C.N. Douglas, comp. Forty Thousand Quotations: Prose and Poetical. 1917.


Opinionated assurance.

Wendell Phillips.

With loads of learned lumber in his head.


Deep-versed in books, and shallow in himself.


A pedant is a precocious old man.

De Boufflers.

Pedantry is paraded knowledge.

H. W. Shaw.

Pedantry proceeds from much reading and little understanding.


Pedants, who have the least knowledge to be proud of, are impelled most by vanity.

Wilkie Collins.

Folly disgusts us less by her ignorance than pedantry by her learning.


Pedantry consists in the use of words unsuitable to the time, place, and company.


The most annoying of all blockheads is a well-read fool.

Bayard Taylor.

The brains of a pedant, however full, are vacant.


A pedant holds more to instruct us with what he knows, than of what we are ignorant.

J. Petit-Senn.

Pedants are men who would appear to be learned, without the necessary ingredient of knowledge.


Pedantry in learning is like hypocrisy in religion—a form of knowledge without the power of it.


Pendantry is the unseasonable ostentation of learning. It may be discovered either in the choice of a subject or in the manner of treating it.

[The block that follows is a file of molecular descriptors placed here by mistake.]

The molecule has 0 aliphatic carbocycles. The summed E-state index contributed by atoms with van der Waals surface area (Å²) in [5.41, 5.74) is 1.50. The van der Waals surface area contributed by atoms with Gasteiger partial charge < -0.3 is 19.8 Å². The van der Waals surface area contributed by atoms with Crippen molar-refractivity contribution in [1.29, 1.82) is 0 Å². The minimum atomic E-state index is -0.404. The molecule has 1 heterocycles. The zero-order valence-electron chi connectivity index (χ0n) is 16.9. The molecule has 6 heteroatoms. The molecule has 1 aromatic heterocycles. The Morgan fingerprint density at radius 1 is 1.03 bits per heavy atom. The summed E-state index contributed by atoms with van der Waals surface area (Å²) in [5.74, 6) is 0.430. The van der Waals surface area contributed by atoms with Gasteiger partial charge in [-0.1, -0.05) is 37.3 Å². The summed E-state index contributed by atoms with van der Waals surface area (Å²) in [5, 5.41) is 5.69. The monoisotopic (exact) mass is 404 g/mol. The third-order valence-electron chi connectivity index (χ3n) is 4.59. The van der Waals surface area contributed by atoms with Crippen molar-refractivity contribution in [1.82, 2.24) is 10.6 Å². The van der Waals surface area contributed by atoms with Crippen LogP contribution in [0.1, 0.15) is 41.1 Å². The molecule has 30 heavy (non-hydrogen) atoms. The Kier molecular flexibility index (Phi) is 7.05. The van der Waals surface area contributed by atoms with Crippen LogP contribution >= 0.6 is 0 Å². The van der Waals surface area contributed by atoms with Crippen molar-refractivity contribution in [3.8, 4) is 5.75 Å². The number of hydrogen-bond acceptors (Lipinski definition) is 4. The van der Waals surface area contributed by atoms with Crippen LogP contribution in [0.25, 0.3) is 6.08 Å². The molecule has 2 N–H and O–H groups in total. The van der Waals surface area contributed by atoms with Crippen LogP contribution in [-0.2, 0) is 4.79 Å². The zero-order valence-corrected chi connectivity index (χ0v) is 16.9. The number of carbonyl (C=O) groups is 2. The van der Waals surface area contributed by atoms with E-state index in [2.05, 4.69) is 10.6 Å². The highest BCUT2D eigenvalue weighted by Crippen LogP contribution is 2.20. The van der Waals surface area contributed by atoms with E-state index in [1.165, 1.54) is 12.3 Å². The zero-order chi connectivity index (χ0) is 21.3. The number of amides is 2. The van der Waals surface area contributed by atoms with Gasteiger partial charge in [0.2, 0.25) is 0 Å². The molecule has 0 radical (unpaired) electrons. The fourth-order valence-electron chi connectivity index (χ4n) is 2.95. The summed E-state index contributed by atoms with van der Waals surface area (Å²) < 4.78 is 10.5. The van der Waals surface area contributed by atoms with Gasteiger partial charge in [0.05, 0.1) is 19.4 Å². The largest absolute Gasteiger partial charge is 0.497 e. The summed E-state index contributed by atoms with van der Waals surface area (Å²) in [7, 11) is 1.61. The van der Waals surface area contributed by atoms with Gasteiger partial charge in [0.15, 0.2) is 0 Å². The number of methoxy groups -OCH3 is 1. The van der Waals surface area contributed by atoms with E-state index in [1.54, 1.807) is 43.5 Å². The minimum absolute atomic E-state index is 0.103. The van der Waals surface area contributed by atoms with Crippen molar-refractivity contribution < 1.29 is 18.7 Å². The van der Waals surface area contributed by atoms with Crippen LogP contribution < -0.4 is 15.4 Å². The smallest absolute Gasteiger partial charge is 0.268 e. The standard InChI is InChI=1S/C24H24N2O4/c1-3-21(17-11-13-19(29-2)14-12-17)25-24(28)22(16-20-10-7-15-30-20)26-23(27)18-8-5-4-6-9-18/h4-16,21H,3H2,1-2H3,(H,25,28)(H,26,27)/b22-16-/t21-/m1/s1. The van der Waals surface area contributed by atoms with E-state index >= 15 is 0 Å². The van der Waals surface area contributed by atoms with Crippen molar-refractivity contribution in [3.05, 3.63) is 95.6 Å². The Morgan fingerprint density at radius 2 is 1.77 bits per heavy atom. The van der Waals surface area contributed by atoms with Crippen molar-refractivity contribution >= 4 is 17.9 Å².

Dr. Johnson.

Pedantry, in the common acceptation of the word, means an absurd ostentation of learning, and stiffness of phraseology, proceeding from a misguided knowledge of books and a total ignorance of men.


Pedantry and bigotry are millstones, able to sink the best book which carries the least part of their dead weight. The temper of the pedagogue suits not with the age; and the world, however it may be taught, will not be tutored.


Pedantry prides herself on being wrong by rules; while common-sense is contented to be right, without them. The former would rather stumble in following the dead, than walk upright by the profane assistance of the living.


Learning, like traveling and all other methods of improvement, as it finishes good sense, so it makes a silly man ten thousand times more insufferable by supplying variety of matter to his impertinence, and giving him an opportunity of abounding in absurdities.


A well-read fool is the most pestilent of blockheads; his learning is a flail which he knows not how to handle, and with which he breaks his neighbor’s shins as well as his own. Keep a fellow of this description at arm’s length, as you value the integrity of your bones.